I’d Be Honoured! By Trevor Plumbly
It’s that time again: Queen’s Birthday Honours! And I’m eyeing the postman with all the expectancy of Hyacinth Bucket waiting for the mayoral invitation. Surely Her Majesty won’t overlook me again? I know I’m tucked away a bit down here, but that shouldn’t be a problem with communication the way it is these days. Unless some bugger in Wellington is putting the diplomatic boot in, it must be my year. A knighthood? Thank you, but no, perhaps later when she’s run out of pop stars. In the meantime, something a bit more modest; an O.B.E. seems about right, enough to draw respect but not attract attention. As I write I can see the entry in the list: ‘Trevor Plumbly of Auckland, New Zealand, for services to…’ What exactly? Maybe that’s the hold-up; she simply can’t decide which peg to hang the gong on. In truth, there aren’t that many pegs to choose from, as I’ve led a fairly banal sort of life, but I don’t see why that should be a handicap.
All over the Commonwealth, thousands of these honours get doled out to all sorts of worthies for all sorts of services from cookery to comedy, whilst millions of us wait in vain for the postman. It’s just not fair! Rowers and cyclists get the damn things for basically getting from A to B without sinking or falling off too many times. Captains of industry get them for ‘services to commerce’. How does one serve commerce, pray tell? Feed it a few bob for lunch? Come on now! Whilst lacking medals and millions, I feel that I’ve done my bit; nothing flashy, mark you, but honest toil. I was a paper boy in Tunbridge Wells at the age of twelve; harsh winters never deterred me from trudging those hills to deliver The Times and The Telegraph to the good burghers of Broadwater Down. Later contributions were low key and deliberately so. Like millions of like-minded folk, I shun the limelight; more the bulldog than the greyhound, so to speak. And that’s my point, let’s do away with the ‘shining armour’ and honour the ordinary bloke and blokess. Since it’s my idea, I reckon I should be in the front line. Never mind the postman, I can see the entry in the list: ‘Trevor Plumbly of Auckland, New Zealand, for services to….Mediocrity.’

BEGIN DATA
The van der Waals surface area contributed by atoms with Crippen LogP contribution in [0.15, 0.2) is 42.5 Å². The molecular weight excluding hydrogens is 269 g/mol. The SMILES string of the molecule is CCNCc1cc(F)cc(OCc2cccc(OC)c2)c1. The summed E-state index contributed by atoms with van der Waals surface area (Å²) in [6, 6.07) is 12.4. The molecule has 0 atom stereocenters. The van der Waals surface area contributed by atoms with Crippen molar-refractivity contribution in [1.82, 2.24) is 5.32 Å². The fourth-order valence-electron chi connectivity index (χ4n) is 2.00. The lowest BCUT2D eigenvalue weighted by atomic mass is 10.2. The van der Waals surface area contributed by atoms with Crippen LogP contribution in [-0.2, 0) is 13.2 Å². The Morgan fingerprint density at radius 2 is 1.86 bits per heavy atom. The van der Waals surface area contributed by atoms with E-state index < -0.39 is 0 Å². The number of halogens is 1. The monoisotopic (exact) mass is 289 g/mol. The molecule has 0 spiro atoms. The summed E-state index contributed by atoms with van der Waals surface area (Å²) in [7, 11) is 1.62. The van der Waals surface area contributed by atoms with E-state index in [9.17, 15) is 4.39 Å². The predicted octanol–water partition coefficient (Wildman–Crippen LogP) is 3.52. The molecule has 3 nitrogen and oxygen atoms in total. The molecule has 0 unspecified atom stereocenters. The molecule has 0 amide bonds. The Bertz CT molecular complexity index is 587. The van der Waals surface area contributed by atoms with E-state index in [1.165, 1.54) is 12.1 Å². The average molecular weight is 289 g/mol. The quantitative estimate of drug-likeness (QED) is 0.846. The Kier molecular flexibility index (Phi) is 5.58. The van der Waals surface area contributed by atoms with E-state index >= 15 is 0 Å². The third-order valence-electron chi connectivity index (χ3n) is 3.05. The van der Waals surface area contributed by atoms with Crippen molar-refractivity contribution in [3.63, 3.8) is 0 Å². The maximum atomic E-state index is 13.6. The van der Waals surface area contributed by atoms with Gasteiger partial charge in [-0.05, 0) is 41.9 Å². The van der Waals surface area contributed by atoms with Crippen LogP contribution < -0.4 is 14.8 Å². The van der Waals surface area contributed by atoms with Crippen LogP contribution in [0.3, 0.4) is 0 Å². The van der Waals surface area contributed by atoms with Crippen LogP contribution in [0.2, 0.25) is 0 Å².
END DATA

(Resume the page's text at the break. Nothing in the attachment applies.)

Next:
Does not the the spirit of the distinguished former paper-boy still resonate to the lines of Sir Henry Newbolt in Vitaï Lampada:
“There’s a breathless hush in the Close to-night —
Ten to make and the match to win —
A bumping pitch and a blinding light,
An hour to play and the last man in.
And it’s not for the sake of a ribboned coat,
Or the selfish hope of a season’s fame,
But his Captain’s hand on his shoulder smote
“Play up! play up! and play the game!” …etc ?
The only one who ever smote me on the shoulder was the truancy officer! TP